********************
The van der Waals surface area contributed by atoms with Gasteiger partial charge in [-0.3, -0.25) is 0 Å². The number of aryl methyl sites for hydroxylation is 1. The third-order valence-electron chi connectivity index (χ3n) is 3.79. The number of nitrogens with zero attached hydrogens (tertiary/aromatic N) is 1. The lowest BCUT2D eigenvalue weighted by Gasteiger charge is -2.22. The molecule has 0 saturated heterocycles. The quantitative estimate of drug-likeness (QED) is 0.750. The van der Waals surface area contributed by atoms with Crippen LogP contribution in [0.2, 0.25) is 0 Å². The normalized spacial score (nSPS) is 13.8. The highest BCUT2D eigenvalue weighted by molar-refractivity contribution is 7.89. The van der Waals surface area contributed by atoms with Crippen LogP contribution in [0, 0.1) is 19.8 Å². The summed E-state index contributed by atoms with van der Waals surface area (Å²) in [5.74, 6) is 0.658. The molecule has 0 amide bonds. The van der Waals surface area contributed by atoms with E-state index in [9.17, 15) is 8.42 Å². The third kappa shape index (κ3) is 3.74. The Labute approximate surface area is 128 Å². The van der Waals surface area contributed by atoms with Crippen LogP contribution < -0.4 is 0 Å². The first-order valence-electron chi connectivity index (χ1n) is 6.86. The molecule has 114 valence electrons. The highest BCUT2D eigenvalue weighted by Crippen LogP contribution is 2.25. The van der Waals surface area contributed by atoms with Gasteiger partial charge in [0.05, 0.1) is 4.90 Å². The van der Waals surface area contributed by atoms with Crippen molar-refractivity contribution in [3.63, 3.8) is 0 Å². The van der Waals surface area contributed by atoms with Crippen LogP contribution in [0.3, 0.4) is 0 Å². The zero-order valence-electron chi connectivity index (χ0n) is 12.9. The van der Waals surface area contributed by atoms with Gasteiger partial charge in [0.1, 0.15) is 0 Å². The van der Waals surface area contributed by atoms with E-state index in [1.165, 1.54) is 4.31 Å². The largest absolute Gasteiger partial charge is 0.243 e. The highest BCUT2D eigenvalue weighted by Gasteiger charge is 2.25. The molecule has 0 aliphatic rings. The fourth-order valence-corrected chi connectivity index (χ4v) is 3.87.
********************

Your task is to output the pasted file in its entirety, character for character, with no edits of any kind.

The van der Waals surface area contributed by atoms with Gasteiger partial charge in [-0.3, -0.25) is 0 Å². The number of aryl methyl sites for hydroxylation is 1. The third-order valence-electron chi connectivity index (χ3n) is 3.79. The number of nitrogens with zero attached hydrogens (tertiary/aromatic N) is 1. The lowest BCUT2D eigenvalue weighted by Gasteiger charge is -2.22. The molecule has 0 saturated heterocycles. The quantitative estimate of drug-likeness (QED) is 0.750. The van der Waals surface area contributed by atoms with Crippen LogP contribution in [0.2, 0.25) is 0 Å². The normalized spacial score (nSPS) is 13.8. The highest BCUT2D eigenvalue weighted by molar-refractivity contribution is 7.89. The van der Waals surface area contributed by atoms with Crippen LogP contribution in [0, 0.1) is 19.8 Å². The summed E-state index contributed by atoms with van der Waals surface area (Å²) in [5.74, 6) is 0.658. The molecule has 0 amide bonds. The van der Waals surface area contributed by atoms with E-state index in [9.17, 15) is 8.42 Å². The third kappa shape index (κ3) is 3.74. The Labute approximate surface area is 128 Å². The van der Waals surface area contributed by atoms with Crippen LogP contribution < -0.4 is 0 Å². The first-order valence-electron chi connectivity index (χ1n) is 6.86. The molecule has 114 valence electrons. The highest BCUT2D eigenvalue weighted by Crippen LogP contribution is 2.25. The van der Waals surface area contributed by atoms with Gasteiger partial charge in [0.05, 0.1) is 4.90 Å². The van der Waals surface area contributed by atoms with Crippen molar-refractivity contribution in [3.63, 3.8) is 0 Å². The van der Waals surface area contributed by atoms with Crippen LogP contribution in [0.3, 0.4) is 0 Å². The zero-order valence-electron chi connectivity index (χ0n) is 12.9. The van der Waals surface area contributed by atoms with Gasteiger partial charge in [0.1, 0.15) is 0 Å². The van der Waals surface area contributed by atoms with E-state index in [1.165, 1.54) is 4.31 Å². The largest absolute Gasteiger partial charge is 0.243 e. The highest BCUT2D eigenvalue weighted by Gasteiger charge is 2.25. The molecule has 0 aliphatic rings. The fourth-order valence-corrected chi connectivity index (χ4v) is 3.87.